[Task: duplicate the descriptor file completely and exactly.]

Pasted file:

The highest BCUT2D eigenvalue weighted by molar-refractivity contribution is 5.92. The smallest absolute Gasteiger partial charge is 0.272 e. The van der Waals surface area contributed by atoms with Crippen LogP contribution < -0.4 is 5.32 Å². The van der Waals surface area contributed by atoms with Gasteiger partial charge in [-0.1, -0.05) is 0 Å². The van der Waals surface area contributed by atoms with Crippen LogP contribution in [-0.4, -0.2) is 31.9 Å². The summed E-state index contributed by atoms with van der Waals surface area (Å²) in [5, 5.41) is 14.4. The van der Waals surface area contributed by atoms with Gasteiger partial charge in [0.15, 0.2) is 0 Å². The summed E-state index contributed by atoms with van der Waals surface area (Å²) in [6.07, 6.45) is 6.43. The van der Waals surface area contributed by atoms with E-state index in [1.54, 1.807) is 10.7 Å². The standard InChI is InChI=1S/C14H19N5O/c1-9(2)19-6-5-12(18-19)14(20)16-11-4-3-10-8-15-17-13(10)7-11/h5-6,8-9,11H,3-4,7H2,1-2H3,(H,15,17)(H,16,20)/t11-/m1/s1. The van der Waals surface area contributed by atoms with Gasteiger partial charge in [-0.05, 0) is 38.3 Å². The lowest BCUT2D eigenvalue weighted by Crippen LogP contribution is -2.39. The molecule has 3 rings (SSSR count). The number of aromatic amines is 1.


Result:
The highest BCUT2D eigenvalue weighted by molar-refractivity contribution is 5.92. The smallest absolute Gasteiger partial charge is 0.272 e. The van der Waals surface area contributed by atoms with Crippen LogP contribution < -0.4 is 5.32 Å². The van der Waals surface area contributed by atoms with Gasteiger partial charge in [-0.1, -0.05) is 0 Å². The van der Waals surface area contributed by atoms with Crippen LogP contribution in [-0.4, -0.2) is 31.9 Å². The summed E-state index contributed by atoms with van der Waals surface area (Å²) in [5, 5.41) is 14.4. The van der Waals surface area contributed by atoms with Gasteiger partial charge in [0.15, 0.2) is 0 Å². The summed E-state index contributed by atoms with van der Waals surface area (Å²) in [6.07, 6.45) is 6.43. The van der Waals surface area contributed by atoms with E-state index in [1.54, 1.807) is 10.7 Å². The standard InChI is InChI=1S/C14H19N5O/c1-9(2)19-6-5-12(18-19)14(20)16-11-4-3-10-8-15-17-13(10)7-11/h5-6,8-9,11H,3-4,7H2,1-2H3,(H,15,17)(H,16,20)/t11-/m1/s1. The van der Waals surface area contributed by atoms with Gasteiger partial charge in [-0.05, 0) is 38.3 Å². The lowest BCUT2D eigenvalue weighted by Crippen LogP contribution is -2.39. The molecule has 3 rings (SSSR count). The number of aromatic amines is 1.